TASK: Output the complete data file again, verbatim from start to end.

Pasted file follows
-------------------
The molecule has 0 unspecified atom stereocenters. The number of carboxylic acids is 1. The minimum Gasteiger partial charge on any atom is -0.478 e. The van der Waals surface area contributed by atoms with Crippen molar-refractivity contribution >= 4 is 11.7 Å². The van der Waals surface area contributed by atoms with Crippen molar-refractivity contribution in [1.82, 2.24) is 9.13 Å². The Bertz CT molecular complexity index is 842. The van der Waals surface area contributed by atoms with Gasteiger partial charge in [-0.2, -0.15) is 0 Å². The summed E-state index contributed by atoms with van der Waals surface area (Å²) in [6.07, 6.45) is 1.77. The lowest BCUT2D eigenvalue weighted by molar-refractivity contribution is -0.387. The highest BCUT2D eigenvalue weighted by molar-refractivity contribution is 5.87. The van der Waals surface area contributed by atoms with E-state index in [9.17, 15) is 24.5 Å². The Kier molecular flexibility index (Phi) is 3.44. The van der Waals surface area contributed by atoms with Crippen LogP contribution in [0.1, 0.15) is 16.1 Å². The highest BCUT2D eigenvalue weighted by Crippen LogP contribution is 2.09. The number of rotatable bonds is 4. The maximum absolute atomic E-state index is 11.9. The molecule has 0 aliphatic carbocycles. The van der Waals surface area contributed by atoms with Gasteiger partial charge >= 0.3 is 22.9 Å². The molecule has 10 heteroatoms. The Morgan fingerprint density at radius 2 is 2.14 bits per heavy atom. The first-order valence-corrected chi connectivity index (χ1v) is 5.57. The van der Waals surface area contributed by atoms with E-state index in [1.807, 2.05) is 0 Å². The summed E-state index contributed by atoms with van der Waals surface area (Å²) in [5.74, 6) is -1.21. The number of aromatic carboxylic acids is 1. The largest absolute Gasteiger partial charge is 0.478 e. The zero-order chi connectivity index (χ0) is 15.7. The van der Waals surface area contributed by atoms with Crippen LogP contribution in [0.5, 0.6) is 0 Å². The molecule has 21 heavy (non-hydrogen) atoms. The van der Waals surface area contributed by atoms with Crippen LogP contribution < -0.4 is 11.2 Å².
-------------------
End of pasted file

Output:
The molecule has 0 unspecified atom stereocenters. The number of carboxylic acids is 1. The minimum Gasteiger partial charge on any atom is -0.478 e. The van der Waals surface area contributed by atoms with Crippen molar-refractivity contribution >= 4 is 11.7 Å². The van der Waals surface area contributed by atoms with Crippen molar-refractivity contribution in [1.82, 2.24) is 9.13 Å². The Bertz CT molecular complexity index is 842. The van der Waals surface area contributed by atoms with Gasteiger partial charge in [-0.2, -0.15) is 0 Å². The summed E-state index contributed by atoms with van der Waals surface area (Å²) in [6.07, 6.45) is 1.77. The lowest BCUT2D eigenvalue weighted by molar-refractivity contribution is -0.387. The highest BCUT2D eigenvalue weighted by molar-refractivity contribution is 5.87. The van der Waals surface area contributed by atoms with E-state index in [9.17, 15) is 24.5 Å². The Kier molecular flexibility index (Phi) is 3.44. The van der Waals surface area contributed by atoms with Crippen LogP contribution in [0.1, 0.15) is 16.1 Å². The highest BCUT2D eigenvalue weighted by Crippen LogP contribution is 2.09. The number of rotatable bonds is 4. The maximum absolute atomic E-state index is 11.9. The molecule has 0 aliphatic carbocycles. The van der Waals surface area contributed by atoms with Gasteiger partial charge >= 0.3 is 22.9 Å². The molecule has 10 heteroatoms. The Morgan fingerprint density at radius 2 is 2.14 bits per heavy atom. The first-order valence-corrected chi connectivity index (χ1v) is 5.57. The van der Waals surface area contributed by atoms with E-state index in [1.807, 2.05) is 0 Å². The summed E-state index contributed by atoms with van der Waals surface area (Å²) in [5.74, 6) is -1.21. The number of aromatic carboxylic acids is 1. The largest absolute Gasteiger partial charge is 0.478 e. The zero-order chi connectivity index (χ0) is 15.7. The van der Waals surface area contributed by atoms with Crippen LogP contribution in [0.5, 0.6) is 0 Å². The molecule has 21 heavy (non-hydrogen) atoms. The van der Waals surface area contributed by atoms with Crippen LogP contribution < -0.4 is 11.2 Å².